While I await the epic fight that I'm sure we'll see in the coming Godzilla vs. Kong (which I hope I like as much as I liked the old King Kong vs. Godzilla as a child), I am thinking of the battle I saw presented when I watched I Care a Lot the other night.
There's Rosamund Pike as the "lioness" Marla Grayson, who works the system to get court-appointed guardianship over helpless and affluent retirees so that she can get them consigned to assisted-living facilities and strip them of all their assets. Not admirable, but she does what she does with such sociopathic skill and ferocity, not to mention sheer ballsiness, that you can't help but be impressed by her. She has had a successful run for quite some time, apparently, and lives a stylish and comfortable life with her partner both professional and personal, Fran (played by Elisa Gonzalez). With the unwitting aid of a clueless judge and the purposeful help from people in this world -- a doctor willing to make false diagnoses of dementia, an assisted living facility chief who aids Marla in isolating the unwitting seniors sent his way -- Marla has everything in place to keep accruing the wealth she is so keen on accumulating. But then she works her scam on a woman named Jennifer, Dianne Wiest, and this particular elderly woman not only has all her faculties, but is not as alone in the world as Marla and her cohorts, despite their research into Jennifer's past, thought. Jennifer has a connection to a person who turns out to be a Russian gangster, and this gangster, in the person of Peter Dinklage, is as ruthless as Marla, as determined to "win" as Marla is.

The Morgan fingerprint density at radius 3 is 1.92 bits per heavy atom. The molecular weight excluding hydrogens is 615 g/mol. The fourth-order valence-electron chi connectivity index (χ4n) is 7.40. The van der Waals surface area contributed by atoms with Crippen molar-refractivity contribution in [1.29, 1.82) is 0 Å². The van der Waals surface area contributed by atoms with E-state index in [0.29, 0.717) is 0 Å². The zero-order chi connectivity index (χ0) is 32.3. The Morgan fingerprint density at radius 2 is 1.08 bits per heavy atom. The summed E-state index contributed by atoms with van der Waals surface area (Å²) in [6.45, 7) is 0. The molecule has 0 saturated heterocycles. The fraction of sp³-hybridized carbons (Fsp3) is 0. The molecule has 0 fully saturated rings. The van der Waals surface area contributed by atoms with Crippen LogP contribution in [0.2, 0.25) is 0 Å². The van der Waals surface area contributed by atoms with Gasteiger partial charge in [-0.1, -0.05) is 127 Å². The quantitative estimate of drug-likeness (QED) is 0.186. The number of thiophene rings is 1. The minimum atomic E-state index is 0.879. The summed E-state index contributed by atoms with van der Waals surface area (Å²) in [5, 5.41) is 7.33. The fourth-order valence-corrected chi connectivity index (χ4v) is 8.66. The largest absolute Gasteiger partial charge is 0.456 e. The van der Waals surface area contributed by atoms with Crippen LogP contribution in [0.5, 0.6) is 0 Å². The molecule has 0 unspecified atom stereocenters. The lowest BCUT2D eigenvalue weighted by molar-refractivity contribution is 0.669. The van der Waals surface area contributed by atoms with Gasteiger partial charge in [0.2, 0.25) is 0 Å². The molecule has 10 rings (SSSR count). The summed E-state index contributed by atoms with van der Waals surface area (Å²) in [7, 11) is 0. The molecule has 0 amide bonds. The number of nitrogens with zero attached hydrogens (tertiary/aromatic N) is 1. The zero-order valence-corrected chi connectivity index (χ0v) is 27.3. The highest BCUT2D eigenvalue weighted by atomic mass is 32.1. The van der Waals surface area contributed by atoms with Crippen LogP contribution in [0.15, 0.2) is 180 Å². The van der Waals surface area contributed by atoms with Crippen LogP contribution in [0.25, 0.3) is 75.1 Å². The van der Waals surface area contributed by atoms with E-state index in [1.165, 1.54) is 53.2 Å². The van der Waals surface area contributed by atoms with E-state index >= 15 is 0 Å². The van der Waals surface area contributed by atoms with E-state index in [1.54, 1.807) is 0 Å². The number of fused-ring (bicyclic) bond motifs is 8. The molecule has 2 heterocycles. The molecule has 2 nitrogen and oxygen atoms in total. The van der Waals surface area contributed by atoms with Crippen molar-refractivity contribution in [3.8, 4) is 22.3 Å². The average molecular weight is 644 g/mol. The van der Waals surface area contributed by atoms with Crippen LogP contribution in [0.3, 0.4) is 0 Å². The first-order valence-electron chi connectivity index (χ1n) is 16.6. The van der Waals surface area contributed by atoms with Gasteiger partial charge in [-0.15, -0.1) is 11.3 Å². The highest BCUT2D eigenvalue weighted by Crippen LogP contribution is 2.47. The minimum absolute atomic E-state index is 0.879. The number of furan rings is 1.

I can't remember the last time I saw a gleefully nasty black comedy, but I Care a Lot is certainly one. Do you enjoy a movie that pits one cold and unscrupulous person against an icy, albeit thoughtful, gangster? If you do, you should like this. And you can never go wrong with Dianne Wiest, whose character for a good stretch knows more than Marla does and whose secretive chuckle makes you chuckle with her.
In Gone Girl, Rosamund Pike was totally committed to her character, and that movie played much more as a dark comedy on marriage than any sort of mystery or thriller. Once again, in I Care a Lot, she's pitch-perfect, and as I watched, I was thinking how this kind of person is in some ways more unsettling than the proverbial tv and film serial killer. There are more people like Marla floating around the world, working their grifts and harming people, than serial killers. And I won't give away the end, but let's just say that overall the film follows its basic premise through to its logical conclusion. The Marlas of the world and the outwardly respectable gangsters of the world are doing quite well these days, and there are plenty of media venues for them, with their gleaming smiles, to talk up and promote their businesses. We are doing the planet a world of good, they say, and their media enablers nod approvingly.
Hard not to like a film that leaves you both laughing and with a slightly bitter taste in your mouth.